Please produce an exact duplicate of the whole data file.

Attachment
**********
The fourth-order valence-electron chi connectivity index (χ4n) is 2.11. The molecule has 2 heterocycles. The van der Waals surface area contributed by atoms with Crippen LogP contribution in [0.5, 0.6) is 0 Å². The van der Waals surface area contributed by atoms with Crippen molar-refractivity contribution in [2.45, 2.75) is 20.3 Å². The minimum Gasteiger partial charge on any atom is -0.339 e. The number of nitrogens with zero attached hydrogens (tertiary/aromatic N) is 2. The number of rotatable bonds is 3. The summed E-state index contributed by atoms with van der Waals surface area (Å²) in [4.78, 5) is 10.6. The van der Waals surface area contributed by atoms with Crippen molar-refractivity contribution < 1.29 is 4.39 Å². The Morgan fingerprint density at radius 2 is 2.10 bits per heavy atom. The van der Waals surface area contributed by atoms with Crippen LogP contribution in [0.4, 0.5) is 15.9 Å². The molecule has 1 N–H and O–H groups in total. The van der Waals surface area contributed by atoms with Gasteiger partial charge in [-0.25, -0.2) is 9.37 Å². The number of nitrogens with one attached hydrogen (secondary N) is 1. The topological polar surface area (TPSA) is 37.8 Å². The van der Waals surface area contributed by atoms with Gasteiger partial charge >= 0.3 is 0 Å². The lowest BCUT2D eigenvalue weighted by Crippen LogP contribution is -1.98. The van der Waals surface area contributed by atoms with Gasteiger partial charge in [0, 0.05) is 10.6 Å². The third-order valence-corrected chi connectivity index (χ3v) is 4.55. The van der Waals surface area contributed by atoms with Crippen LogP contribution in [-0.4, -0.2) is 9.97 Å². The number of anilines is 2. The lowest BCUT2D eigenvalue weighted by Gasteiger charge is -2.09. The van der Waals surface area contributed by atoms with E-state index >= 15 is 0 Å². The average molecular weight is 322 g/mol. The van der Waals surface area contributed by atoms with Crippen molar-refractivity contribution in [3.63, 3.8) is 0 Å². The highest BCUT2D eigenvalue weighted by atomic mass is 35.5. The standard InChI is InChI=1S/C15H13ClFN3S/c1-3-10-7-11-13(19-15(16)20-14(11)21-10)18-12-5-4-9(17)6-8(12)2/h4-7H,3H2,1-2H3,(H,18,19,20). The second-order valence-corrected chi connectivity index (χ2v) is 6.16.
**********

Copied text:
The fourth-order valence-electron chi connectivity index (χ4n) is 2.11. The molecule has 2 heterocycles. The van der Waals surface area contributed by atoms with Crippen LogP contribution in [0.5, 0.6) is 0 Å². The van der Waals surface area contributed by atoms with Crippen molar-refractivity contribution in [2.45, 2.75) is 20.3 Å². The minimum Gasteiger partial charge on any atom is -0.339 e. The number of nitrogens with zero attached hydrogens (tertiary/aromatic N) is 2. The number of rotatable bonds is 3. The summed E-state index contributed by atoms with van der Waals surface area (Å²) in [4.78, 5) is 10.6. The van der Waals surface area contributed by atoms with Crippen molar-refractivity contribution < 1.29 is 4.39 Å². The Morgan fingerprint density at radius 2 is 2.10 bits per heavy atom. The van der Waals surface area contributed by atoms with Crippen LogP contribution in [0.4, 0.5) is 15.9 Å². The molecule has 1 N–H and O–H groups in total. The van der Waals surface area contributed by atoms with Gasteiger partial charge in [-0.25, -0.2) is 9.37 Å². The number of nitrogens with one attached hydrogen (secondary N) is 1. The topological polar surface area (TPSA) is 37.8 Å². The van der Waals surface area contributed by atoms with Gasteiger partial charge >= 0.3 is 0 Å². The lowest BCUT2D eigenvalue weighted by Crippen LogP contribution is -1.98. The van der Waals surface area contributed by atoms with Gasteiger partial charge in [0, 0.05) is 10.6 Å². The third-order valence-corrected chi connectivity index (χ3v) is 4.55. The van der Waals surface area contributed by atoms with Crippen LogP contribution in [-0.4, -0.2) is 9.97 Å². The number of anilines is 2. The lowest BCUT2D eigenvalue weighted by Gasteiger charge is -2.09. The van der Waals surface area contributed by atoms with E-state index >= 15 is 0 Å². The average molecular weight is 322 g/mol. The van der Waals surface area contributed by atoms with Crippen molar-refractivity contribution in [3.63, 3.8) is 0 Å². The highest BCUT2D eigenvalue weighted by atomic mass is 35.5. The standard InChI is InChI=1S/C15H13ClFN3S/c1-3-10-7-11-13(19-15(16)20-14(11)21-10)18-12-5-4-9(17)6-8(12)2/h4-7H,3H2,1-2H3,(H,18,19,20). The second-order valence-corrected chi connectivity index (χ2v) is 6.16.